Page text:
Understanding U.S. sales tax isn’t always easy for international or foreign (non-U.S.) eCommerce sellers. There is much to understand, such as what sales tax is, what the different sales tax terms mean, how sales tax is calculated but most importantly, what sales tax responsibilities an international or foreign seller that sells to U.S. customers may have. I often say that sales tax is confusing for U.S. eCommerce sellers – but it is even more confusing for out-of-country eCommerce sellers who are unfamiliar with U.S. sales tax.
In my role as a U.S. tax advisor that works with Amazon FBA and eCommerce sellers from all over the world, I spend a lot time advising foreign sellers that are just starting to sell in the U.S. on everything they need to know about U.S. sales tax (and other U.S. taxes as well). And when a client asks me about a letter they received or for further guidance on a topic – well, I’m sure they would agree they generally receive a very comprehensive response to their question as I feel it is important that I not only advise them, but educate them as well.
Recently several of my foreign clients forwarded correspondence they received from the state of Florida informing them that their “filing frequency” would be changing in 2017. In addition to this, a question that I’m often asked by foreign sellers who wish to understand their sales tax obligations is “how often will I have to file sales tax returns
” once I am registered for sales tax. So I thought it would be helpful to write a post on “filing frequency” – a topic that many foreign sellers find confusing.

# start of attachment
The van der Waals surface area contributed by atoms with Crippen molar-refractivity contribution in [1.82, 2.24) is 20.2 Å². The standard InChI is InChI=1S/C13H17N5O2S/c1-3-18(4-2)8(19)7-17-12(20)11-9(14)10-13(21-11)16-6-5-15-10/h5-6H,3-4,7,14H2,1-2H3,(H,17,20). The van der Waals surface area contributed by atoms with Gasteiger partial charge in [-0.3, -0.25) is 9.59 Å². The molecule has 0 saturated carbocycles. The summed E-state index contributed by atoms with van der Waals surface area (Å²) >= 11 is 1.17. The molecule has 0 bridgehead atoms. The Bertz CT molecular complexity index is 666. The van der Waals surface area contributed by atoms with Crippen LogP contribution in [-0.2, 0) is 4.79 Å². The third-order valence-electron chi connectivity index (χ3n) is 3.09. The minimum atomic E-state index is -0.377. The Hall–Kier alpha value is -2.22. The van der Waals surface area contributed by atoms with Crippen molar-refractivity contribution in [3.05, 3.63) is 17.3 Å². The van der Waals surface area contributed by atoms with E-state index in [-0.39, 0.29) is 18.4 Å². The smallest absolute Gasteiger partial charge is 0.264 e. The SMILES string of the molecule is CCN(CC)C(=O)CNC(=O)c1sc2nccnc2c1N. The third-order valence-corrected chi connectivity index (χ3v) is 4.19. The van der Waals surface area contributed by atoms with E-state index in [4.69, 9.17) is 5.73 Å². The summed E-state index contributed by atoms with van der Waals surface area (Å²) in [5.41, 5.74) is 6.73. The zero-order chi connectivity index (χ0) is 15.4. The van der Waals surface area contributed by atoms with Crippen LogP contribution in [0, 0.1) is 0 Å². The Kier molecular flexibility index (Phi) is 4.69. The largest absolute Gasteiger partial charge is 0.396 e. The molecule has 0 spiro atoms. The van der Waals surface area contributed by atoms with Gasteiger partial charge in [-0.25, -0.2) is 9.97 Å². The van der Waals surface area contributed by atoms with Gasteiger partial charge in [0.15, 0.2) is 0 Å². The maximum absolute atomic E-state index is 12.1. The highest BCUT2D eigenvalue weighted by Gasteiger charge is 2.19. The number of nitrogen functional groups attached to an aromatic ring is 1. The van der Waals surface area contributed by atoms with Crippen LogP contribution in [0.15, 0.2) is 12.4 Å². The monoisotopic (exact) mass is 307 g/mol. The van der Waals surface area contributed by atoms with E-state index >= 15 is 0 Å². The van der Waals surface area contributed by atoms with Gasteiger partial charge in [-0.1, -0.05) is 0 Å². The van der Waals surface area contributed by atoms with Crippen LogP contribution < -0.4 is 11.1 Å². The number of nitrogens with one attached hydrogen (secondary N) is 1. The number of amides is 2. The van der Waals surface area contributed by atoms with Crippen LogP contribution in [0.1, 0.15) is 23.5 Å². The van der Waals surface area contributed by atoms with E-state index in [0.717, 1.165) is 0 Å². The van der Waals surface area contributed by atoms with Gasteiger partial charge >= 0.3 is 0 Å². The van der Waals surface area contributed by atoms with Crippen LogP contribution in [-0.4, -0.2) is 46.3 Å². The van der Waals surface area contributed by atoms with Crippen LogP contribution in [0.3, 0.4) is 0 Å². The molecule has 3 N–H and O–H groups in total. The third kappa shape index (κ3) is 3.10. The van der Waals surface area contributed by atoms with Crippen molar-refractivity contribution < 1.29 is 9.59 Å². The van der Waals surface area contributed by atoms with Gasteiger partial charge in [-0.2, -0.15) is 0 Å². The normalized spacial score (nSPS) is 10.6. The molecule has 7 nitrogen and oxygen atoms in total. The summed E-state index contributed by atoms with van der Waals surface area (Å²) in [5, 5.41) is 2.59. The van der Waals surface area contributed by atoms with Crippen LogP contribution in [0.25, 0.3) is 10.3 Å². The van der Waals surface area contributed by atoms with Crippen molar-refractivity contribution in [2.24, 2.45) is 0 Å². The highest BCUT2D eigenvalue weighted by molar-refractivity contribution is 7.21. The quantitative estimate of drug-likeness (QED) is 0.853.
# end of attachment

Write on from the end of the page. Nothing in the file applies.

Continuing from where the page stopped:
What does “filing frequency” mean? Does it have something to do with how often I have to file sales tax returns?
Yes, filing frequency is a U.S. sales tax term which means exactly what it sounds like – how frequently
(or how often) a seller will be required to file
a sales tax return with a state. Many foreign sellers that are just becoming familiar with U.S. sales tax automatically think they will be required to file a sales tax return every month in every state where they register. However, how often a state will require a foreign seller to file their sales tax return (and remit the sales tax due) can depend on several things, such as the seller’s estimate of sales to customers in the state, estimate of sales tax that will be collected, or some other factor.
How is filing frequency determined?
In several states, when a seller submits an application to register for a sales tax permit or business license, the seller is required to provide an estimate
of sales they anticipate they will make to customers in the state. Some registration applications may ask for a monthly
estimate of sales, others may ask for an annual
estimate of sales, and some applications may ask for more specific information, like an estimate of total and
taxable sales. (For an online retailer, total sales and taxable sales will generally be the same since all, or almost all, of an online retailer’s sales will be to final consumers and taxable.) While some registration applications may ask for a specific amount to be provided, other may ask the registering seller to checking off a box to show a range of estimated sales. Some state applications will ask for an estimate of the tax